But in more southerly regions, where white wines are perceived to lack acidity, many winemakers instead employ filtration long before bottling expressly to prevent malolactic fermentation, thereby preserving a white wine’s more crisp, if less complex, malic acidity.

At a time when estates with no ties to the natural wine community—and no compunctions about exploiting it—are beginning to produce low or zero sulfur cuvées to respond to the popularity of natural wine, the question arises: how natural is it to block malolactic fermentation?

After a press lunch back in May at a large conventional organic domaine in Provence, I approached the oenologist by the charcuterie stand. He’d just declared the domaine’s barrel-aged rolle to have been vinified “almost naturally, almost without sulfur entirely.”

“If you’re not sulfuring,” I ventured disingenuously, “I imagine the wine must undergo malolactic fermentation?”

“No,” he responded, just as disingenuously. “The malo just doesn’t happen.”

Speaking with French oenologists is like dialogue in a John le Carré novel. Misdirection abounds. In the French south, and in particular where we stood in the Var, none of the conditions obtain for malolactic fermentation simply not to happen. Malolactic fermentation, in this case, “just didn’t happen” because the wine had been sterile-filtered to prevent it. This is not at all uncommon in Provençal whites; it is the nearly unanimous norm.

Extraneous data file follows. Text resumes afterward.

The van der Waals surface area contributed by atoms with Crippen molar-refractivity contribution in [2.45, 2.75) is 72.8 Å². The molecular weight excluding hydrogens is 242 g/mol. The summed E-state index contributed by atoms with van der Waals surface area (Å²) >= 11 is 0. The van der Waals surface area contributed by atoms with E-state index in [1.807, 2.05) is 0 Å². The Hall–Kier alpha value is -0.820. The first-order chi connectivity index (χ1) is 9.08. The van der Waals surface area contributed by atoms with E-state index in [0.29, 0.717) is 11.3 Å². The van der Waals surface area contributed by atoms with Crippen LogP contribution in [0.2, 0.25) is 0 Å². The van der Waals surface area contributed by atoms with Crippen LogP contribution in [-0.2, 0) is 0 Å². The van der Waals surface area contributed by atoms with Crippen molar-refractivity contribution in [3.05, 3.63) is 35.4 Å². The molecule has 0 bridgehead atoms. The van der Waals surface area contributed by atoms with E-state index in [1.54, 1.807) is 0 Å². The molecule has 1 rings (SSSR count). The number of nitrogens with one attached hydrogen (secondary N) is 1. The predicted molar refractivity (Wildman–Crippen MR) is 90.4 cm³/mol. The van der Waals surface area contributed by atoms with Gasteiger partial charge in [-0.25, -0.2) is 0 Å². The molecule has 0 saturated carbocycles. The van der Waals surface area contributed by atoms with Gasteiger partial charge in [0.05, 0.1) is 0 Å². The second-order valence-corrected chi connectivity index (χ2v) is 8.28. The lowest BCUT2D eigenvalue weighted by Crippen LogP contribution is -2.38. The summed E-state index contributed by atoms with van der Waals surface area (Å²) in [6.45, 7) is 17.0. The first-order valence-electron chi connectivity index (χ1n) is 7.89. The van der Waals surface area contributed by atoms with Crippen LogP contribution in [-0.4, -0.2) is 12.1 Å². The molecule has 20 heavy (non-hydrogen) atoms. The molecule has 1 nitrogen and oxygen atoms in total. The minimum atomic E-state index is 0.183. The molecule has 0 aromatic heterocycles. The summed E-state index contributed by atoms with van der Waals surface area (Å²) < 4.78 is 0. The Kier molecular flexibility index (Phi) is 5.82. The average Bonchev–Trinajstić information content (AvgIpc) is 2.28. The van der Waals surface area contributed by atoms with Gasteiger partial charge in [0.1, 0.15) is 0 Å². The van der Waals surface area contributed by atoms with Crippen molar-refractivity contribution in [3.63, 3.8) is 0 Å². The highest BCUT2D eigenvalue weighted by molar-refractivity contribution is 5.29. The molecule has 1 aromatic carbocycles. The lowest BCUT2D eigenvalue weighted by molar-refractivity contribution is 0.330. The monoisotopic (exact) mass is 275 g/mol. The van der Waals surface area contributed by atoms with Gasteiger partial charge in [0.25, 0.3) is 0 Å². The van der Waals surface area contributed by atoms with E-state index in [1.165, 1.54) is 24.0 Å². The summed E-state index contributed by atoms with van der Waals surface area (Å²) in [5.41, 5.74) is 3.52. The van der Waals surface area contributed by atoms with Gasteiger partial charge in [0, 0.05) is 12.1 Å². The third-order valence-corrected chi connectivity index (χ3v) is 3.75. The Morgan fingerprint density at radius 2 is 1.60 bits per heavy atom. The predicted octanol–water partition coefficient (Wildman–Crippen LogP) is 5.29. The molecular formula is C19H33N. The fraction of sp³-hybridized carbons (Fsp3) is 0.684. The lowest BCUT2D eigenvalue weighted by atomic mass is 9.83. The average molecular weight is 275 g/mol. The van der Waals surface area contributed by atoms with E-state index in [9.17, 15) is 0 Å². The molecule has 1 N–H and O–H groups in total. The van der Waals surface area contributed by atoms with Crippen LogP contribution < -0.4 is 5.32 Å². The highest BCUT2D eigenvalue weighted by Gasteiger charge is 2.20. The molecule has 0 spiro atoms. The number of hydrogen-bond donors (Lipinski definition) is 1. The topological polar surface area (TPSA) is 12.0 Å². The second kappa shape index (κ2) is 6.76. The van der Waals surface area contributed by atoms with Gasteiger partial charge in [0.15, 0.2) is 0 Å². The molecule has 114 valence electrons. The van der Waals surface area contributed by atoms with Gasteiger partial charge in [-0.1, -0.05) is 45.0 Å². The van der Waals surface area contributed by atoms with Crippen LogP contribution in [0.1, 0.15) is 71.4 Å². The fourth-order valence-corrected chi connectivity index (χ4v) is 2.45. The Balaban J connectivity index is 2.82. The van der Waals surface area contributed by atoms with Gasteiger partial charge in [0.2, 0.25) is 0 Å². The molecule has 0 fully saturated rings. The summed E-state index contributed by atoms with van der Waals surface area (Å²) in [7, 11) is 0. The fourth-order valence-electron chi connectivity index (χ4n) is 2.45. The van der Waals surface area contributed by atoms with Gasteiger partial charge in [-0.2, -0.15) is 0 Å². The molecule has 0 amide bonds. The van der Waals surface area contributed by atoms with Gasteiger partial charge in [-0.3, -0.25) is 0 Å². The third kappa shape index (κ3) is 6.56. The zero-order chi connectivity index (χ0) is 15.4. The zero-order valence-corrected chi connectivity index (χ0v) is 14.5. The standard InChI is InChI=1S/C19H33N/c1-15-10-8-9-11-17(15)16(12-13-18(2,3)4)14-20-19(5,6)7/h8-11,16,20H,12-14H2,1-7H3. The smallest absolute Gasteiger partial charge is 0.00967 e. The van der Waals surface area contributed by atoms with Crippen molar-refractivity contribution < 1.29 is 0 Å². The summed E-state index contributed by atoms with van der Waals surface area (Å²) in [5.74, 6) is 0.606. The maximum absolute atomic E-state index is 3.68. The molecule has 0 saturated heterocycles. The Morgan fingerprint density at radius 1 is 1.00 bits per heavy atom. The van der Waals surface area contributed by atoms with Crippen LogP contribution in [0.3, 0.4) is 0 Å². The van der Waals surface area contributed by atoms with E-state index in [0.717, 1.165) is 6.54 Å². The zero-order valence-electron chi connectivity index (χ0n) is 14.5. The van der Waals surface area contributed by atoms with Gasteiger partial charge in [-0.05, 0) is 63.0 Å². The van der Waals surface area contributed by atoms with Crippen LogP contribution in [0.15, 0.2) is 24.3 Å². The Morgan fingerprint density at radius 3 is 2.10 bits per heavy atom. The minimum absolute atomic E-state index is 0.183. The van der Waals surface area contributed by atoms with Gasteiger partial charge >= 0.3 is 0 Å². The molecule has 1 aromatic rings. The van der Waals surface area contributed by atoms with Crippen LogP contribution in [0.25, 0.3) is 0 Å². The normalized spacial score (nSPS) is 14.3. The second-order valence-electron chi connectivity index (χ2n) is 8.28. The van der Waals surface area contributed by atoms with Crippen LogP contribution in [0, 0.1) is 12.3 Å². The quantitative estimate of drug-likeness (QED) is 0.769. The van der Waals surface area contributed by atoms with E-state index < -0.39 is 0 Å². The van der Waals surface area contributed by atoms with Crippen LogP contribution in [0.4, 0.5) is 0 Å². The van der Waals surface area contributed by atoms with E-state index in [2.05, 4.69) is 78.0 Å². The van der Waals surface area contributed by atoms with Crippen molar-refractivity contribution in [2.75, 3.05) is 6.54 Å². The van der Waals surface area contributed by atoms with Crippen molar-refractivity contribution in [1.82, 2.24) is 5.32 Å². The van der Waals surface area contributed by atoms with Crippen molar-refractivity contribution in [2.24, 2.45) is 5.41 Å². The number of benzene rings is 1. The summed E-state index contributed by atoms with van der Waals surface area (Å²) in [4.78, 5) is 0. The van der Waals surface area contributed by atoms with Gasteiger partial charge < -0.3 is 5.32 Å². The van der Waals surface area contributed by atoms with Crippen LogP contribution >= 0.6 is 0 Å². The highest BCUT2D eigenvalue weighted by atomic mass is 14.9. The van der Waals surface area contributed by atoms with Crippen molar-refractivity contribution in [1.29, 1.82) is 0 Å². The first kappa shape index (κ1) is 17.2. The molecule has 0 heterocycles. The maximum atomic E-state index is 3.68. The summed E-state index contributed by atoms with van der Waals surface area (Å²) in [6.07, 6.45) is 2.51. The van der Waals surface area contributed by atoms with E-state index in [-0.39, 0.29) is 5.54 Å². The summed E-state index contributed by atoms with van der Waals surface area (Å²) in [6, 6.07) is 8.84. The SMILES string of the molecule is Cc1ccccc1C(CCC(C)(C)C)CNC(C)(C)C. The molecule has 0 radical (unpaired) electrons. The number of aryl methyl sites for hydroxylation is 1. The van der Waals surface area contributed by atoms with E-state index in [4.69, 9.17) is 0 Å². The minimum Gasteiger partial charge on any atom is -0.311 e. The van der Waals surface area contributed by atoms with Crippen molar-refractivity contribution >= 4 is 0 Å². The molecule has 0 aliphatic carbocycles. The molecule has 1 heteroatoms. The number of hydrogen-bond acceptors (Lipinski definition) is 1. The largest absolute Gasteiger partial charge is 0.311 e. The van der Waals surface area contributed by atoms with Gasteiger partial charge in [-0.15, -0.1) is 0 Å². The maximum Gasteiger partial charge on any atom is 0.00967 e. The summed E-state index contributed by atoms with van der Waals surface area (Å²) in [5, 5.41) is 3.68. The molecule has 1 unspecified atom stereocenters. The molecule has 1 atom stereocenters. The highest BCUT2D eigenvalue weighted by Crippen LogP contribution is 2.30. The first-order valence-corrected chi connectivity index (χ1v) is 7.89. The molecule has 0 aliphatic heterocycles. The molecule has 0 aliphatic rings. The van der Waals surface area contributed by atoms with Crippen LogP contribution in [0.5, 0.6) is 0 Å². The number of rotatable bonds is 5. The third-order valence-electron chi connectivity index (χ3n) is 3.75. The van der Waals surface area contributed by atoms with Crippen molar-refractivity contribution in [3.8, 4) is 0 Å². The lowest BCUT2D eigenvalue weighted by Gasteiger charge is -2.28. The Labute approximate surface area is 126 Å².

For natural wine drinkers, the how of white wine filtration—whether it be performed via diatomaceous earth, membrane cartridges, pads, or cross-flow—is arguably less important than the when. Filtration just before bottling merely stabilizes a wine. Filtration before alcoholic fermentation is a precursor to artificial yeast insemination; filtration just after alcoholic fermentation is intended to block malolactic fermentation. These latter two procedures have no place in the repertoire of conscientious natural winemakers.

One begins to suspect that the near-universal acceptance of filtration in white wines—even within the natural winemaking community—is an alliance born of convenience between winemakers in cool regions who require filtration to assure stability for timely release, and winemakers in warm regions who feel filtration necessary to preserve acidity. It comprises a system in which the appealing economics of early-release of white wines supports a consumer aesthetic that favors young, fruity, crisp, limpid white wines, and vice versa.